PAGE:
N.W.BOYER…Christian Author… Looking for the Coming of Christ

Smooth Transitions…not so fast.


History is often not emphasized in some elementary and high schools around the country.  Unfortunately, those protesting on college campuses might want to go back in class and take a refresher class, mandated by the University.  It might be more productive and open some eyes that this election is final and transitions may or may not be smooth as hoped for.  It is all part of our democracy.  If we give ourselves a chance to recompose with new leadership, students may finish exams and actually get through their education.

president-abraham-lincolnHere are some transitions in history  that we can consider. john-quincy-adams-president

  • 1828   John Quincy Adams had to run away from a mob.  (“Ladies fainted, men were seen with bloody noses and such a scene of confusion took place as is impossible to describe.”)   Whole Story on the mob
  • 1860   States seceded from nation after Abraham Lincoln’s election
  • 1932    Hoover and Roosevelt called each other names.
  • 1952    Truman and Eisenhower were suspicious of tricks.
  • 1969    Lyndon Johnson said Nixon had “blood on his hands” concerning Vietnam.
  • 1980    Reagan felt sorry for Carter. “Though he profoundly disagreed with Carter on policy issues, Reagan harbored no mean-spiritedness toward Carter… It’s usually the loser that is full of sour grapes.” (Ed Meese)
 (Taken from The Atlantic Krishnadev Calamur.)”The presidential election of 1828 was a rematch between John Quincy Adams, the incumbent, and Andrew Jackson, who’d been deprived of the presidency in 1824 by the “corrupt bargain.” The campaign was nasty, even by today’s standards. Jackson’s marriage came under intense scrutiny, as did his ownership of slaves. When the election results were announced, Jackson had won, his supporters stormed the White House, and Adams had to escape through the back.The 1860 election led to what was perhaps the most significant presidential inauguration in American history: Seven Southern states states seceded between the 1860 election and Abraham Lincoln’s inauguration in March of the following year. James Buchanan, the man who Lincoln succeed, believed that while states didn’t have the right to break away, the Constitution did not empower the president to prevent them.

Nine years later, more drama: Andrew Johnson, the highly unpopular outgoing president, did not attend the inauguration because his successor, Ulysses S. Grant, had refused to sit next to him in the carriage. Johnson remained in the White House during the ceremony.

president-herbert-hooverPresident Franklin Delano RooseveltIn the 1932 election, President Hoover (left) called his challenger, Franklin D. Roosevelt, (Right) a “chameleon on plaid.” Roosevelt described the man he’d succeed as a “fat, timid capon.” Their first meeting at the White House was awkward, as was the period running up the inauguration by which time the U.S. economy was in such shambles that Hoover had become a reviled figure.  

president-harry-s-trumanTwenty years later, Harry S. Truman  prepared to hand over the reins of the presidency to Dwight Eisenhower.  The two men had once been allies, working together in the last days of World War II, but had fallen out over what Truman regarded as Eisenhower’s silence on Senator Joe McCarthy. “He has betrayed almost everything I thought he stood for,”Truman said. The transition itself didn’t go well, either. “Ike and his advisers are afraid of some kind of trick,” Truman wrote in his diary. “There are no tricks.”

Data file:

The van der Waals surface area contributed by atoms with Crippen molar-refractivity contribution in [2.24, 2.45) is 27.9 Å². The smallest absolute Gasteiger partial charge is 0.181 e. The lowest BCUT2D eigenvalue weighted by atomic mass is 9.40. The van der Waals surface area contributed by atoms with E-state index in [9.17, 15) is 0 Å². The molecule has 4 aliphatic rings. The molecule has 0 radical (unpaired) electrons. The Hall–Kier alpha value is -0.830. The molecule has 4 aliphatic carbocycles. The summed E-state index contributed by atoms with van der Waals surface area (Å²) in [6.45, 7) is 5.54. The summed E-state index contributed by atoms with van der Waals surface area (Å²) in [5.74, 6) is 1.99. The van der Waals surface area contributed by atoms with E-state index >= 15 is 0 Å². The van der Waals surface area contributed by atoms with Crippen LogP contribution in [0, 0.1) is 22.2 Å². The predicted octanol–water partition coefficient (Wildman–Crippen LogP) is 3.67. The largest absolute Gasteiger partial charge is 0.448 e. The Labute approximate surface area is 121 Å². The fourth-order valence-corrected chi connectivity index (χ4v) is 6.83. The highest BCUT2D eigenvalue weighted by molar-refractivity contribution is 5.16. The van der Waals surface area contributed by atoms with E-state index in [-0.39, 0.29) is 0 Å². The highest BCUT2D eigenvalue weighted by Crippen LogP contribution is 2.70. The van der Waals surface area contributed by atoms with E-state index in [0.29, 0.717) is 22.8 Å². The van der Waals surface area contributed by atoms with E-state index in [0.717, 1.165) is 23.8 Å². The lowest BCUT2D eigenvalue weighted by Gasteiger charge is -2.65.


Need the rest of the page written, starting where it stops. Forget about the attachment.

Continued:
president-lyndon-b-johnsonIn 1969, President Lyndon B. Johnson,  who’d decided not to run for a second term of his own, gave way to Richard Nixon, the former vice president. In the dying days of the presidential campaign, Nixon nixed any prospect of LBJ reaching a peace in Vietnam, where the war had been waging for years. Nixon, LBJ had said, had “blood on his hands.” But he still cooperated with President-elect Nixon, believing the threat from the Soviet Union made a smooth transition necessary.




president-jimmy-carterPresident Carter met with Ronald Reagan after the 1980 election that swept Reagan to the White House. A news article from the time describes Carter saying: “We have a very good working relationship.” Personal relations between the two men were cool, however. Carter acknowledged as much in an interview two years later. In his book The Unfinished Presidency: Jimmy Carter’s Journey Beyond the White House, Douglas Brinkley, the historian, describes  the sniping between the Carter and Reagan camps during the transition, as well as an alleged slight directed at Rosalynn Carter by Nancy Reagan. About the meeting between the two men, he wrote: “Reagan left the meeting impressed by Carter’s ‘graciousness’ and ‘mastery of detail.’”president-ronald-reagan

Descent and protest is part of our free speech in America.  Destruction and violence is a different story and should be prosecuted.  It is a difficult job for police and those in charge of keeping the peace…and as much as possible bringing about a peaceful transfer of power.  Setting the tone for this should be a priority for our Educational Institutions, out-going politicians and Americans in general.



Change is inevitable as it has always been in the past…smooth or not smooth is what we make it. 


The Out-Going Family



The In-Coming Family


Hang in there.   This too shall pass and life will go on…even if students think theirs have come to an end. Now, you are smarter than that!


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